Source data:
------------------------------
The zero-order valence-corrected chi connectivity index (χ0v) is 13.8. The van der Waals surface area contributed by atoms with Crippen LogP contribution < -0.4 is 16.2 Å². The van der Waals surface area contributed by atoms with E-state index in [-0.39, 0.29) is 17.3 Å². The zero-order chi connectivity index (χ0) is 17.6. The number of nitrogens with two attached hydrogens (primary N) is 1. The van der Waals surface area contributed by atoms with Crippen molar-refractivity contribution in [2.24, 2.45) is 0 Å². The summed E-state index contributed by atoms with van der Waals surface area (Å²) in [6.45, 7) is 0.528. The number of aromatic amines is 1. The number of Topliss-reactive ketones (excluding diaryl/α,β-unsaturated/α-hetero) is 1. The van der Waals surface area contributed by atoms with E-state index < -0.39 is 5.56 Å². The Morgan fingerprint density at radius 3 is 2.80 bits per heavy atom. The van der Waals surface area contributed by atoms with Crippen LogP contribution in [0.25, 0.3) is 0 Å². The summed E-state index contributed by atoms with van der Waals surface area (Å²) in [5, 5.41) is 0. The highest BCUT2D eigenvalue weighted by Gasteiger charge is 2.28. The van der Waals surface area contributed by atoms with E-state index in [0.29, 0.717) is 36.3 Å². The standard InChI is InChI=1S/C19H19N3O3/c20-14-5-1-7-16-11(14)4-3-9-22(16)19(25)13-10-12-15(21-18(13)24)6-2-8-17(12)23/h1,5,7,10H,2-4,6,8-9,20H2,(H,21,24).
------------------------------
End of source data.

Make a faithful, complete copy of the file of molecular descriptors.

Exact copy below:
The zero-order valence-corrected chi connectivity index (χ0v) is 13.8. The van der Waals surface area contributed by atoms with Crippen LogP contribution < -0.4 is 16.2 Å². The van der Waals surface area contributed by atoms with E-state index in [-0.39, 0.29) is 17.3 Å². The zero-order chi connectivity index (χ0) is 17.6. The number of nitrogens with two attached hydrogens (primary N) is 1. The van der Waals surface area contributed by atoms with Crippen molar-refractivity contribution in [2.24, 2.45) is 0 Å². The summed E-state index contributed by atoms with van der Waals surface area (Å²) in [6.45, 7) is 0.528. The number of aromatic amines is 1. The number of Topliss-reactive ketones (excluding diaryl/α,β-unsaturated/α-hetero) is 1. The van der Waals surface area contributed by atoms with E-state index < -0.39 is 5.56 Å². The Morgan fingerprint density at radius 3 is 2.80 bits per heavy atom. The van der Waals surface area contributed by atoms with Crippen LogP contribution in [0.25, 0.3) is 0 Å². The summed E-state index contributed by atoms with van der Waals surface area (Å²) in [5, 5.41) is 0. The highest BCUT2D eigenvalue weighted by Gasteiger charge is 2.28. The van der Waals surface area contributed by atoms with E-state index in [0.29, 0.717) is 36.3 Å². The standard InChI is InChI=1S/C19H19N3O3/c20-14-5-1-7-16-11(14)4-3-9-22(16)19(25)13-10-12-15(21-18(13)24)6-2-8-17(12)23/h1,5,7,10H,2-4,6,8-9,20H2,(H,21,24).